Trivium’s Matt Heafy earns as much from Twitch as his band does from streaming their music

A recent report reveals that the video game platform is becoming more lucrative for musicians than streaming services like Spotify.

Matt Heafy’s monthly earnings from Twitch are comparable to that which his band, Trivium, make from music streaming platforms, according to a report by former Spotify Chief Economist Will Page.

Heafy, who has about 220,000 followers on Twitch, began livestreaming on the platform back in 2018, and has turned the practice into a near-daily routine. Twitch is primarily known as a platform for video game live-streamers.

According to the New York Times – which cites Page’s extensive report on streaming economics – Heafy collects “just under $10,000” a month through his Twitch channel, a figure slightly less than Trivium’s “average of $11,000 a month” from music streaming platforms such as Spotify and Apple Music.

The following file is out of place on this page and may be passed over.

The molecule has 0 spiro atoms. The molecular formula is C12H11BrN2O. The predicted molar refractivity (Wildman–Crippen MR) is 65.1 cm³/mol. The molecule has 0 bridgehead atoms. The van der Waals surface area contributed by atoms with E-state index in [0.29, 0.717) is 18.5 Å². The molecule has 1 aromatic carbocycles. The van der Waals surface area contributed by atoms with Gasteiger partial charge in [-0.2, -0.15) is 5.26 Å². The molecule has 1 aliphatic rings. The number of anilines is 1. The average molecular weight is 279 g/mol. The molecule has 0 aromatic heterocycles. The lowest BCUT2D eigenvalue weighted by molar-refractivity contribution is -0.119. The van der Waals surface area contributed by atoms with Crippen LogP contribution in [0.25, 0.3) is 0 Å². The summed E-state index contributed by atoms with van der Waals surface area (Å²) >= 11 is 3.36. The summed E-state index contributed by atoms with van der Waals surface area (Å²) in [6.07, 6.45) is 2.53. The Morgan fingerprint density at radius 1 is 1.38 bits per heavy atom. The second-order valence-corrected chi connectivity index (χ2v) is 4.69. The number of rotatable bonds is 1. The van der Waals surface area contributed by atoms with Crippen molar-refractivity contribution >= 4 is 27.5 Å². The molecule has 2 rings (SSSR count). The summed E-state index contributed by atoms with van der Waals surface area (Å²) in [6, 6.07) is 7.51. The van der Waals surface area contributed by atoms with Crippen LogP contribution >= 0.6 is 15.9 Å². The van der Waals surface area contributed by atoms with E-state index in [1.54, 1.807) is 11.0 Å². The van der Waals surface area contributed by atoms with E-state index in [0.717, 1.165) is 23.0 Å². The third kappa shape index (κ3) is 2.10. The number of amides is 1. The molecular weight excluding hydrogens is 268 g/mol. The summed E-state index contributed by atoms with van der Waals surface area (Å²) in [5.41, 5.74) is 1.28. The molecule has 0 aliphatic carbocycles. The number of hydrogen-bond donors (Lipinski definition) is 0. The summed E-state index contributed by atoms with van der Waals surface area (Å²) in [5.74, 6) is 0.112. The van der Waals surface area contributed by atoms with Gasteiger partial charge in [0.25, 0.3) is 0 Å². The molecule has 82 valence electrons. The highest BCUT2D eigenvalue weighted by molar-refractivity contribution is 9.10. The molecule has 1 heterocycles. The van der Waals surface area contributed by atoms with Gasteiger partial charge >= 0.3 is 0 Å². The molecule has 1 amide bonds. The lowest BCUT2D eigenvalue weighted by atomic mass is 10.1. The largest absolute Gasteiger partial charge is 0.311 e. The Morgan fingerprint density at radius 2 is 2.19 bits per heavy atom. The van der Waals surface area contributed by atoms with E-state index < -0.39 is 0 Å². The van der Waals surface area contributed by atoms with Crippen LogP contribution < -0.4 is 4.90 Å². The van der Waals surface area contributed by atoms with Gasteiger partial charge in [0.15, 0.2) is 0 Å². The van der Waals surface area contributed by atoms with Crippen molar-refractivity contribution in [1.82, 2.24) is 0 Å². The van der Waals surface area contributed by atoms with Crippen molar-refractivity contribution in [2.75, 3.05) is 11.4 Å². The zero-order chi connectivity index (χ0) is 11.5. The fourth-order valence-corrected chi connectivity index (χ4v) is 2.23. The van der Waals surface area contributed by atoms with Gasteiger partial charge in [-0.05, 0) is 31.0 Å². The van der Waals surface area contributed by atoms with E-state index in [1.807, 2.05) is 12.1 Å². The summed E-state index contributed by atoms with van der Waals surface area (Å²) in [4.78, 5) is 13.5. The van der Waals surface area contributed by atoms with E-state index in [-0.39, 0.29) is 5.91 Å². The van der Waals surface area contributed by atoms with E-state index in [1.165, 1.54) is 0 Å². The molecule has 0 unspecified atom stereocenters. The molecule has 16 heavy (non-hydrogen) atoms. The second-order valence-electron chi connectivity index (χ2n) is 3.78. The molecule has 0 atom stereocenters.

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During his Twitch sessions, Heafy plays guitar, teaches technique and plays video games. The 35-year-old told the New York Times that the idea of fans tuning in has helped him stay inspired on the instrument.

“Even if I don’t feel like practicing, I know people are going to be there who want to hear a couple hours of their favourite Trivium songs,” he said. “So I make sure I’m there to make their day good.”

Page’s report also cited other examples of artists who have earned more from Twitch than from music streaming services. Laura Shigihara, the video game composer best known for her work on Plants vs. Zombies, reportedly earned roughly $8,000 a month on Twitch versus $700 a month from music streaming.

Revenue generated via music streaming is still a contentious topic, with artists big and small continuing to criticise the platforms for allegedly paying out trivial sums.

In April 2021, over 150 artists signed an open letter to UK Prime Minister Boris Johnson urging reform in how streaming services pay artists. Paul McCartney, Damon Albarn, Kate Bush, Chris Martin and Noel Gallagher were among the first batch of signatories.

Read Will Page’s full report, here.

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